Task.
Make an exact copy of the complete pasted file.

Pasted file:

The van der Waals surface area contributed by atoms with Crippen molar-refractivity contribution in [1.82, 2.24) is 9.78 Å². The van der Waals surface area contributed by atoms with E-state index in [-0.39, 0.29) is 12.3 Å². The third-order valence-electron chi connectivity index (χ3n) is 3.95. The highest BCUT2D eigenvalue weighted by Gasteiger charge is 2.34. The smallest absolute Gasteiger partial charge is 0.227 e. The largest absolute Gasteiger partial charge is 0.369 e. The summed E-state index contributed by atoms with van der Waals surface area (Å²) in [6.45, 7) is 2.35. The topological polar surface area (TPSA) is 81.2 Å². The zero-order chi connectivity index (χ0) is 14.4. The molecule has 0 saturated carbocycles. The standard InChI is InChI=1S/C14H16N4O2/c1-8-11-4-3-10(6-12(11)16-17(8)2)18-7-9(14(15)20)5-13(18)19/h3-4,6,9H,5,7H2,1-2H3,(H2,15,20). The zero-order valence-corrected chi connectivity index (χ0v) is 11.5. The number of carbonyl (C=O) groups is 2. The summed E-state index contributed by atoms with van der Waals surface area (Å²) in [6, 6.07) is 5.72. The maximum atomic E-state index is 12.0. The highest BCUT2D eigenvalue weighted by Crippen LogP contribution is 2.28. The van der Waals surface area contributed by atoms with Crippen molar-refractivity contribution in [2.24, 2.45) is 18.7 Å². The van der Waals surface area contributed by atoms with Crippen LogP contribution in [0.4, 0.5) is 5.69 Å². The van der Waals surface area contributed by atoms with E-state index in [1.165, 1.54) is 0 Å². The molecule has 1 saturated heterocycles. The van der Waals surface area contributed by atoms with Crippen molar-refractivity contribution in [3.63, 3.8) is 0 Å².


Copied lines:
The van der Waals surface area contributed by atoms with Crippen molar-refractivity contribution in [1.82, 2.24) is 9.78 Å². The van der Waals surface area contributed by atoms with E-state index in [-0.39, 0.29) is 12.3 Å². The third-order valence-electron chi connectivity index (χ3n) is 3.95. The highest BCUT2D eigenvalue weighted by Gasteiger charge is 2.34. The smallest absolute Gasteiger partial charge is 0.227 e. The largest absolute Gasteiger partial charge is 0.369 e. The summed E-state index contributed by atoms with van der Waals surface area (Å²) in [6.45, 7) is 2.35. The topological polar surface area (TPSA) is 81.2 Å². The zero-order chi connectivity index (χ0) is 14.4. The molecule has 0 saturated carbocycles. The standard InChI is InChI=1S/C14H16N4O2/c1-8-11-4-3-10(6-12(11)16-17(8)2)18-7-9(14(15)20)5-13(18)19/h3-4,6,9H,5,7H2,1-2H3,(H2,15,20). The zero-order valence-corrected chi connectivity index (χ0v) is 11.5. The number of carbonyl (C=O) groups is 2. The summed E-state index contributed by atoms with van der Waals surface area (Å²) in [6, 6.07) is 5.72. The maximum atomic E-state index is 12.0. The highest BCUT2D eigenvalue weighted by Crippen LogP contribution is 2.28. The van der Waals surface area contributed by atoms with Crippen molar-refractivity contribution in [2.24, 2.45) is 18.7 Å². The van der Waals surface area contributed by atoms with Crippen LogP contribution in [0.4, 0.5) is 5.69 Å². The van der Waals surface area contributed by atoms with E-state index in [1.165, 1.54) is 0 Å². The molecule has 1 saturated heterocycles. The van der Waals surface area contributed by atoms with Crippen molar-refractivity contribution in [3.63, 3.8) is 0 Å².